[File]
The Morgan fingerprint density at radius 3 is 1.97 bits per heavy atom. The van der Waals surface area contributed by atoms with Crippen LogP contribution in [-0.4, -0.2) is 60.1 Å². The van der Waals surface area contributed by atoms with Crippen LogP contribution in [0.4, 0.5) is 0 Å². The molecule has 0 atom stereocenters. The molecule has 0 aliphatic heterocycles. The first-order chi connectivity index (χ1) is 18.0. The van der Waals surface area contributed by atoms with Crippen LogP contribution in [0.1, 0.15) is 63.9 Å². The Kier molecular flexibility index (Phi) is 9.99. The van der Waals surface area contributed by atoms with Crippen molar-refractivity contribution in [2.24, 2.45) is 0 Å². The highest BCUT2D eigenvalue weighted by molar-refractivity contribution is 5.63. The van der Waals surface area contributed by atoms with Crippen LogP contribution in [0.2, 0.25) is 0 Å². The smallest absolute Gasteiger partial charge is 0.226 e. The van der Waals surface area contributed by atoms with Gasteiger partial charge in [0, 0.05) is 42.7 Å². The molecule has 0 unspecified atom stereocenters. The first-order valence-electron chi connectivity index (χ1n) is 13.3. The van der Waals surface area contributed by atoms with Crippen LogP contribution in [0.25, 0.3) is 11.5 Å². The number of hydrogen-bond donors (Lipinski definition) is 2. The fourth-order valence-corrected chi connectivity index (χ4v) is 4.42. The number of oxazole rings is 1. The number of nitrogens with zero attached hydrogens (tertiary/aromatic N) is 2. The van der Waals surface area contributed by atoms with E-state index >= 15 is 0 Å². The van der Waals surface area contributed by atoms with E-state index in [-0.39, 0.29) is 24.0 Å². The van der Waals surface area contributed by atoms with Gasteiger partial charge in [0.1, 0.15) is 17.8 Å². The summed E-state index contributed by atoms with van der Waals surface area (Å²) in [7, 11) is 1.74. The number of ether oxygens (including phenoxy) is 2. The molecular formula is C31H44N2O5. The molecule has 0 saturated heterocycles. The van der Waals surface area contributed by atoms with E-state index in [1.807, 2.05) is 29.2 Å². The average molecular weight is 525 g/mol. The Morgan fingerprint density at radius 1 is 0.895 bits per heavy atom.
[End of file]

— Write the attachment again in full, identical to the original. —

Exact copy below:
The Morgan fingerprint density at radius 3 is 1.97 bits per heavy atom. The van der Waals surface area contributed by atoms with Crippen LogP contribution in [-0.4, -0.2) is 60.1 Å². The van der Waals surface area contributed by atoms with Crippen LogP contribution in [0.4, 0.5) is 0 Å². The molecule has 0 atom stereocenters. The molecule has 0 aliphatic heterocycles. The first-order chi connectivity index (χ1) is 18.0. The van der Waals surface area contributed by atoms with Crippen LogP contribution in [0.1, 0.15) is 63.9 Å². The Kier molecular flexibility index (Phi) is 9.99. The van der Waals surface area contributed by atoms with Crippen molar-refractivity contribution in [2.24, 2.45) is 0 Å². The highest BCUT2D eigenvalue weighted by molar-refractivity contribution is 5.63. The van der Waals surface area contributed by atoms with Crippen LogP contribution in [0.2, 0.25) is 0 Å². The smallest absolute Gasteiger partial charge is 0.226 e. The van der Waals surface area contributed by atoms with Gasteiger partial charge in [0, 0.05) is 42.7 Å². The molecule has 0 unspecified atom stereocenters. The first-order valence-electron chi connectivity index (χ1n) is 13.3. The van der Waals surface area contributed by atoms with Crippen LogP contribution in [0.25, 0.3) is 11.5 Å². The number of hydrogen-bond donors (Lipinski definition) is 2. The fourth-order valence-corrected chi connectivity index (χ4v) is 4.42. The number of oxazole rings is 1. The number of nitrogens with zero attached hydrogens (tertiary/aromatic N) is 2. The van der Waals surface area contributed by atoms with E-state index >= 15 is 0 Å². The van der Waals surface area contributed by atoms with E-state index in [-0.39, 0.29) is 24.0 Å². The van der Waals surface area contributed by atoms with Gasteiger partial charge in [0.1, 0.15) is 17.8 Å². The summed E-state index contributed by atoms with van der Waals surface area (Å²) in [7, 11) is 1.74. The number of ether oxygens (including phenoxy) is 2. The molecular formula is C31H44N2O5. The molecule has 0 saturated heterocycles. The van der Waals surface area contributed by atoms with E-state index in [1.807, 2.05) is 29.2 Å². The average molecular weight is 525 g/mol. The Morgan fingerprint density at radius 1 is 0.895 bits per heavy atom.